Jesse Lohman, 33, this week entered a negotiated plea of guilty to the charge in connection with the incident. He also pleaded guilty to a charge of being a felon in possession of a deadly weapon and received a suspended three and a half year to seven year sentence conditioned on seven years of good behavior.
The incident took place around 10 a.m. on a July 26, a Sunday. An affidavit filed by Meredith police said that Lohman drove a car into the driveway of the Corliss Hill Road home, knocked on the door and told the homeowner he was looking for a woman named Cassandra. The homeowner said that he told Lohman that he had the wrong house and that Lohman shook his hand and walked back to the car.
The affidavit said that the homeowner looked out the window and saw Lohman throw a knife out of the car. He then raised a gun, aimed it toward the home and fired two rounds into the screen door, police said.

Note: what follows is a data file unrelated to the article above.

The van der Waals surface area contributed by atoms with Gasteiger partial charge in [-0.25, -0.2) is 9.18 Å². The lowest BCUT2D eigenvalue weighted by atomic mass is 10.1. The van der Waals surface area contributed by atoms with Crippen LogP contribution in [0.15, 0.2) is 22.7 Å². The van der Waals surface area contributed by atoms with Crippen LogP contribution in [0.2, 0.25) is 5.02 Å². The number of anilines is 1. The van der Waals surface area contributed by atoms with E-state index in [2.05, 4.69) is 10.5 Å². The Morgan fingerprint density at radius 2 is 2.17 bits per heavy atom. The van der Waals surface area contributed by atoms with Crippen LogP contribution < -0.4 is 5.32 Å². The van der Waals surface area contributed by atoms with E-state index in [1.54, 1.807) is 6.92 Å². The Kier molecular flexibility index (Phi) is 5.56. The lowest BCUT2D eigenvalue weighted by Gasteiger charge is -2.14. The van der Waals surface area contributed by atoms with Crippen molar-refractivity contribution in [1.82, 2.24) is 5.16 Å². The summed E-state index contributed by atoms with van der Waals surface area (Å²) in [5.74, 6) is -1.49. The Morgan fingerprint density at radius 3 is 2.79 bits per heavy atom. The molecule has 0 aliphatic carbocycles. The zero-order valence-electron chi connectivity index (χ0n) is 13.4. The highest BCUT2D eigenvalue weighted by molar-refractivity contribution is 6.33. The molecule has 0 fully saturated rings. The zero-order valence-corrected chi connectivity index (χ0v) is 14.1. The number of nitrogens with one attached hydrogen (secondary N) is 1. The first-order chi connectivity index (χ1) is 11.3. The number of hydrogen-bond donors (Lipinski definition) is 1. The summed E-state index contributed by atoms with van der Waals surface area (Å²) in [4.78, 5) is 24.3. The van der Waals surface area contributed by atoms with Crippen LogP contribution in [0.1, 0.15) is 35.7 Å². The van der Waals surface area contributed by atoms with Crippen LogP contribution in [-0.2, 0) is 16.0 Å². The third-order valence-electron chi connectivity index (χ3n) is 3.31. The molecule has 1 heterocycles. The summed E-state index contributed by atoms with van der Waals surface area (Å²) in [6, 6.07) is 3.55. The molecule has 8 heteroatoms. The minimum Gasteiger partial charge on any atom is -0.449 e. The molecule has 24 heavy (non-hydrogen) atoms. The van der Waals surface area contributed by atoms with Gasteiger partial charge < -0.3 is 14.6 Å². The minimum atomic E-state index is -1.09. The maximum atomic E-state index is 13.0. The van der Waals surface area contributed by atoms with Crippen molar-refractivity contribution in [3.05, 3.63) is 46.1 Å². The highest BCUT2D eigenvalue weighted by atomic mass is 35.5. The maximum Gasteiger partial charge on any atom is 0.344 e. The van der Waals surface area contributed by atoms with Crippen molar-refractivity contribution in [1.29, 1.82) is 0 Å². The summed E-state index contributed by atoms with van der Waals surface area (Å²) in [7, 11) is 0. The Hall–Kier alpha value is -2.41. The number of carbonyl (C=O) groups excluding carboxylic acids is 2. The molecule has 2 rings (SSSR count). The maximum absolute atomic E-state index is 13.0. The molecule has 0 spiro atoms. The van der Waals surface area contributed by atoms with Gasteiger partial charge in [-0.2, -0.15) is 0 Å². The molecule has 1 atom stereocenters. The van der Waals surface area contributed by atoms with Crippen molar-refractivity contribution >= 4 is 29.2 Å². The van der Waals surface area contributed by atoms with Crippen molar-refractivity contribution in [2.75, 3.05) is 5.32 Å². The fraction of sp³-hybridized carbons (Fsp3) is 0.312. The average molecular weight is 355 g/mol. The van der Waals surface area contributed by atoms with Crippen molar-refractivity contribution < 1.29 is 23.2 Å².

The homeowner was only 10 feet away from the door when the shots were fired and he and his wife ran across the street and hid in a barn and called 911.
Lohman was still on the property when police arrived and was described as agitated. When police searched him they found a live round, a holster strapped to chest and a hypodermic needle with suspected methamphetamine inside it. They also found a 9mm handgun in the car. Police later discovered that the car had been stolen.
A charge of receiving stolen property against Lohman was nol prossed.
Lohman had also been charged with criminal trespass for an incident five days earlier in Laconia during which he was found inside a home on Pleasant St. by the owner of the home. That charge was dropped by Laconia police.
Three months of the minimum sentence on the reckless conduct charge will be suspended if Lohman remains on good behavior while incarcerated and takes part in drug and alcohol counseling. He was credited with 81 days of pre-trial confinement.